New research published by National University of Ireland (NUI) Galway's Centre for Climate & Air Pollution Studies (C-CAPS) has shone light on the impact of clouds on climate change. The study has raised serious doubts of the likely impact of human-led interventions involving methods of cloud 'brightening' to counteract climate change. The new study was published Apr. 8 in the Nature journal Climate and Atmospheric Science.
The study looks into clouds, with one of the most important types of elements in clouds thought to be sulphate. Clouds, which are made of many droplets of condensed water on air particles, cool the climate by reflecting sunlight. According to recent theories, more air pollution serves as condensation points for cloud droplets leading to more solar reflectance. This has led many to believe that fossil fuel emissions and other air pollutions may offset global warming through cloud 'brightening.'
The Galway study found the addition of a small amount of sea-salt can dampen the effect of clouds becoming brighter as a result of increased sulphate in the atmosphere. Professor Colin O'Dowd, director of C-CAPS and established chair of atmospheric physics, said: "The study backs up our previous thinking that sea-salt will factor out other substances and cause competition between potential nuclei influencing cloud reflectance. This means that recent theories that increased sulphate production can decrease the impact of climate change need to be reconsidered. Science is clearly pointing to the fact that carbon-based human activity is hurting our environment and there's only one pathway to solve this—less fossil fuel and no interference with nature."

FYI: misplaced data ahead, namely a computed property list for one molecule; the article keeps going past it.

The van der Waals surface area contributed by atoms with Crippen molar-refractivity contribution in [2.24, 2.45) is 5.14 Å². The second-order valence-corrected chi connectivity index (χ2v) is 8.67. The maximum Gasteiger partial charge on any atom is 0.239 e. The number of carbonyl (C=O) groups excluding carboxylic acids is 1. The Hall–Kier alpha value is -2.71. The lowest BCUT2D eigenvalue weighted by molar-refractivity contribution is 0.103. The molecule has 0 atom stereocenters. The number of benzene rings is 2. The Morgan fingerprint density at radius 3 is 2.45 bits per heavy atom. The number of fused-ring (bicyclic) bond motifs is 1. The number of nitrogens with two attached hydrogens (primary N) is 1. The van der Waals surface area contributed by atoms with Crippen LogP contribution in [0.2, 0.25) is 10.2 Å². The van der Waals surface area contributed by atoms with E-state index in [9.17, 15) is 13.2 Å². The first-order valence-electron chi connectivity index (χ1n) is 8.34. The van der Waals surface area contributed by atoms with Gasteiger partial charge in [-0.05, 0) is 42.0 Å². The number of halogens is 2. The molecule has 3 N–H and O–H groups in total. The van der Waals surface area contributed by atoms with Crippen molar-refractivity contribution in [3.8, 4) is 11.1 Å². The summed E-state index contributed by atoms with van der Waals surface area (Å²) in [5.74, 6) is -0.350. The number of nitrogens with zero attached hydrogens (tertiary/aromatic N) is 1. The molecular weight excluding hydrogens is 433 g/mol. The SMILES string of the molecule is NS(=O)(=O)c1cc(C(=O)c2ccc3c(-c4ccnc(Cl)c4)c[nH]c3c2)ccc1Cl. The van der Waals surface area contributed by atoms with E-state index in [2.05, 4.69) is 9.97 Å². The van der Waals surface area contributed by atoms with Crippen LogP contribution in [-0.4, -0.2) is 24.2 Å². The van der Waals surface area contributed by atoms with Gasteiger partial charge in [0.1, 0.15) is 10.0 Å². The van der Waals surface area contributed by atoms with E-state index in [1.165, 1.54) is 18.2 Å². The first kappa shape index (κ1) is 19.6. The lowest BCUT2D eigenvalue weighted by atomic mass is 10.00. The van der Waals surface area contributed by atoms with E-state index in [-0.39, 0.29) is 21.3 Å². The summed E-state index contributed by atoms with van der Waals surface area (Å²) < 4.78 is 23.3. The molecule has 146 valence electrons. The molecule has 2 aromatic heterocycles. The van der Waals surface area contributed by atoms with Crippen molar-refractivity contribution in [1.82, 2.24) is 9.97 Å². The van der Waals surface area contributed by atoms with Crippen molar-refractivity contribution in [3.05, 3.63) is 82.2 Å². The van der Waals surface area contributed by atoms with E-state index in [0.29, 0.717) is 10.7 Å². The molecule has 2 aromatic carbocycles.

Researchers from NUI Galway joined the Spanish research vessel BIO Hesperides circling Antarctica's Southern Ocean, known as the world's cleanest laboratory. The purpose of the expedition was to examine how the world's atmosphere is functioning in a pollution free environment.
Lead author Dr. Kirsten Fossum commented: "Clouds, particularly those overlying dark ocean surfaces, are the Earth's key climate regulators, accounting for half of global reflectance. Pollution-induced changes to cloud reflectance, represent the single biggest uncertainty in predicting future climate change. The large area covered and systematic evidence from the cruise to Antarctica provided the vast sample of clean air needed to conclusively support this study."
The study was funded by SFI and the Spanish Ministry of Economy and Competitiveness. The Antarctic cruise that led to this study was organized by the Institut de Ciéncies del Mar (CSIC), Barcelona, Catalonia, Spain.
The researchers behind the study run the Mace Head Air Pollution and Climate Laboratory on the west coast of Ireland where they study the cleanest air in Europe and in the northern hemisphere. The team also recently released a unique smartphone app, known as StreamAir, that provides real-time weather forecasting and highlights key drivers of air pollution and climate disruption through air quality indications.
- This press release was originally published on the NUI Galway website